preliminary convergence test was performed to minimize these effects in the present study.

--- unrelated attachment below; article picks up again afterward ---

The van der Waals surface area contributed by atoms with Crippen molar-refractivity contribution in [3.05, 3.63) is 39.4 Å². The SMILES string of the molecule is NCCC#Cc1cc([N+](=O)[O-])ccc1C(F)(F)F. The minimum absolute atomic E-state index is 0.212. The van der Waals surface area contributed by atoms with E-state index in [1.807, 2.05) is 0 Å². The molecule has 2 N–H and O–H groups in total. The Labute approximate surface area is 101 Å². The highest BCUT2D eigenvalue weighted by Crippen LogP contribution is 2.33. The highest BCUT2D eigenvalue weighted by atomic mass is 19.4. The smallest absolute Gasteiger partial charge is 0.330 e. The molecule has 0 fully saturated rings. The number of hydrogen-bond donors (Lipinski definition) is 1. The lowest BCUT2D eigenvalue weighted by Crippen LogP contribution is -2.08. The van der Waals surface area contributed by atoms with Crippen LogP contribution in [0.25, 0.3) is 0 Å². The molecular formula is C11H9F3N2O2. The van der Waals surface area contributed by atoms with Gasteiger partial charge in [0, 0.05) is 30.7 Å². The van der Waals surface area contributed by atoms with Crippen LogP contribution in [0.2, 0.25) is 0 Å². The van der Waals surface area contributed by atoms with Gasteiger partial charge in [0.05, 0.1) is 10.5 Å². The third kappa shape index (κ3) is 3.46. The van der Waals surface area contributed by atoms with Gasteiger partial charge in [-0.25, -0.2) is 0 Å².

It was observed that the tensile stresses in the veneering porcelain were decreased, while compressive stresses were increased, as the height of shoulder increased. The presence of a shoulder was significant in that it reduced the detrimental tensile stress in veneering porcelains. When the shoulder did not exist, the tensile stress was concentrated in the middle and occlusal third of the entire crown. It was noted that the shoulder of the zirconia coping bore more tensile stress as the height of the shoulder increased. These areas corresponded with the chipping sites of zirconia crowns found in clinical practice. Even in the same model, we could see that more tensile stress was generated in the zirconia shoulder area as the loading ball came further down in the vertical direction. In addition, the mesial shoulder had more tensile stress than the distal shoulder. This was probably due to the loading position. In models with a shoulder, the proximal areas, especially the mesial shoulder margin areas, showed more tensile stress. Then, it spread upward and bucco-lingually. Our FEA results show that higher maximum principal stress levels were present in two areas of the zirconia coping. As we expected, one high-stress area in the coping was right beneath the occlusal loading area. Other high-stress areas were very close to the shoulder. In addition, the tensile stress produced in the bucco-cervical area of the coping increased considerably. The higher tensile stress areas in crowns caused by the variations in shoulder design along with the stress areas in the occlusal (seen in all simulations) could increase more if flaws are present. In clinical practice, shoulder-supported zirconia crowns may diminish the likelihood of chipping because of the better support of the veneering porcelain. This is shown in Figs. 8 and 9, with compressive stress being the dominant force in the shoulder area.